Standing room only crowd for the White Mountain National Forest and Northern Pass meeting in Easton

If you wouldn’t build a Wal Mart in the White Mountain National Forest, why would you build a private project like Northern Pass? — Dannis.

It’s the Appalachian National Scenic Trail, not the Appalachian National Hiking Trail, not the Appalachian National Recreational Trail. –Metheny.

Does a new boa constrictor threaten the White Mountain National Forest? –More.

We don’t plan to fail. –Abbott.

150 people sacrificed foliage, fine weather, football, and the Highland Games to attend the info meeting sponsored by the Easton Conservation Commission on September 23. Keynote speaker Rebecca Weeks More and eight participants from the Appalachian Mountain Club, Appalachian Trail Conservancy, Conservation Law Foundation, Responsible Energy Action LLC, and Society for the Protection of New Hampshire Forests discussed various aspects of Northern Pass’s effort to cross ten miles of public land in the national forest.

More presented a broad historical overview of why and how the forest was created and emphasized that it is meant to serve the long term public good, not short term private gain. Schibanoff, Dannis, and Duggan (REAL) examined the USFS permitting process, Metheny (ATC) described requirements to cross the AT, and Kimball (AMC) presented an overview of the AMC’s newly completed visual impact study that will play a crucial role in both the DOE and USFS evaluations of Northern Pass’s presidential and special use permit applications, respectively. (Anticipating the AMC’s release of this study, Northern Pass issued its “clear-eyed view” blog, following, on Sept. 21.) Abbott addressed the Forest Society’s ongoing Trees Not Towers campaign. Baker (REAL) and Courchesne (CLF) participated in the concluding discussion session with the audience.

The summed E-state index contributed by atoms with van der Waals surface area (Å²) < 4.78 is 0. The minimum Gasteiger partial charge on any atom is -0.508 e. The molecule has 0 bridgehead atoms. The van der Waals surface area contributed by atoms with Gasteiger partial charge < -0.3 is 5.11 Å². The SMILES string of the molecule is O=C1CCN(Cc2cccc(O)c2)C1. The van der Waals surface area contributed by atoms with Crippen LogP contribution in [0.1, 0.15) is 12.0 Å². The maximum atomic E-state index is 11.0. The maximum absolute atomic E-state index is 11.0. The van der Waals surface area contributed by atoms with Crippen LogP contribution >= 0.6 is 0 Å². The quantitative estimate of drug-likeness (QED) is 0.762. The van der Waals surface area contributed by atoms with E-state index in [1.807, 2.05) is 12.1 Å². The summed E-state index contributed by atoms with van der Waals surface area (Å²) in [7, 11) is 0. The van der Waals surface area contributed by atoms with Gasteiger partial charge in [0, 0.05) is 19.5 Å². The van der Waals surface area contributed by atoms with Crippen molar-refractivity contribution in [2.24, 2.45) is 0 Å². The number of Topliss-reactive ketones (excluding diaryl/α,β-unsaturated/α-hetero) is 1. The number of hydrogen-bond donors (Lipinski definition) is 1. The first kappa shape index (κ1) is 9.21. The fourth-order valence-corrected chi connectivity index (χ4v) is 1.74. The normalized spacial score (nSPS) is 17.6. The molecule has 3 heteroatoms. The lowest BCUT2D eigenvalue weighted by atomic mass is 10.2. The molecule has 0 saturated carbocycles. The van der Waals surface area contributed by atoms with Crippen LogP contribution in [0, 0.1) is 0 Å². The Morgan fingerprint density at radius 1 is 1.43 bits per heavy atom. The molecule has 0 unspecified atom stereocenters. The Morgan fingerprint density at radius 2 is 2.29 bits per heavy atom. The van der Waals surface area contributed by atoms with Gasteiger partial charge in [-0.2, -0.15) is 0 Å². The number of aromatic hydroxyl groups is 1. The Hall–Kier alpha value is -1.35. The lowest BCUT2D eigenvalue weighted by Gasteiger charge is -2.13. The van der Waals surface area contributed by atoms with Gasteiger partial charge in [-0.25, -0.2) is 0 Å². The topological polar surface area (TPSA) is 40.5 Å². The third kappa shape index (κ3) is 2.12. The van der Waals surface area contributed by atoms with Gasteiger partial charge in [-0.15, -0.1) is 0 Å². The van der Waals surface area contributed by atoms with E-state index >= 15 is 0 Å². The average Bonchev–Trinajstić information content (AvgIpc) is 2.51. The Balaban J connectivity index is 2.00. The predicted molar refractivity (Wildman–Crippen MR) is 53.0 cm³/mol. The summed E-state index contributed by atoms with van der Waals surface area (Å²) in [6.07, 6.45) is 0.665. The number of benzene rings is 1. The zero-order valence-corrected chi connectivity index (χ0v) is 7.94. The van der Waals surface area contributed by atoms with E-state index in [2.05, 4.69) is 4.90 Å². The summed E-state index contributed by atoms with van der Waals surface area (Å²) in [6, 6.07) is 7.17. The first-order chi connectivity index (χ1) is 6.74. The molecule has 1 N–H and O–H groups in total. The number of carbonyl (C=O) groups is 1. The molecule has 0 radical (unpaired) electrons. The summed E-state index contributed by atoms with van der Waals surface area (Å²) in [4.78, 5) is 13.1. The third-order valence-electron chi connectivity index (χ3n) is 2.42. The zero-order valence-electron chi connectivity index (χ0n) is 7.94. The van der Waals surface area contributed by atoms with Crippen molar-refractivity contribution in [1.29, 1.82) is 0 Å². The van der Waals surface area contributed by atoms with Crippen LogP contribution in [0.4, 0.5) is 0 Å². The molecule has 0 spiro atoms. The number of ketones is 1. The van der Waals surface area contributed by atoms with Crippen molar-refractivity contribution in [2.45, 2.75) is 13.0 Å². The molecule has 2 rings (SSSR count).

“Bulldog” Brian Tilton has posted the audio transcripts here


Northern Pass And The Governor’s Race: Who Stands Where

Among the many issues facing gubernatorial candidates this year is the Northern Pass project.

During the last race for governor two years ago, the Northern Pass project made only a brief appearance.

In October of 2010, Governor Lynch took a break from campaigning to announce the Northern Pass project at a press conference in Franklin.

Listen to the NHPR report

Taxes create a sharp divide in Democratic gubernatorial candidates’ debate

GOFFSTOWN — New Hampshire’s three candidates for the Democratic gubernatorial nomination squared off Wednesday in a one-hour debate covering issues that ranged from taxes and gambling to the Northern Pass project.

The responses from Bill Kennedy, Jackie Cilley and Maggie Hassan were as varied as the questions during the Granite State Debate in a packed auditorium at the New Hampshire Institute of Politics at St. Anselm College. The area they seemed to agree on most is the current Republican-dominated Legislature.

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Keystone XL Route Changes Pay Lip Service to Environmental Concerns

To satisfy environmental concerns, TransCanada is proposing a new route for portions of the proposed Keystone XL tar sands pipeline in Nebraska.

But the new route does little to assuage grave environmental concerns about the project.

The focus is on the sensitive sandy areas that skirt the Ogallala Aquifer, the state’s most important aquifer.

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Democrats show no love for Canadian oil

Amid all the hoopla of the Democratic party convention this week and the promises of shared prosperity, there was little for Canada to take away.

In the party’s national platform, released to coincide with the event in Charlotte, N.C., Canada barely rates a mention and there is nothing on the most important unresolved issue between the two countries and a big pillar of Canada’s own future prosperity — the stalled Keystone XL pipeline.

It’s a stark contrast to the Republican plan, which has made North American energy independence with the help of a stronger partnership with Canada and Mexico a key objective, and promises approval of the controversial US$7.6-billion pipeline from Alberta’s oil sands to refineries in the U.S. Gulf “on Day One” of a Mitt Romney administration.

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Keystone Pipeline: Approval is Inevitable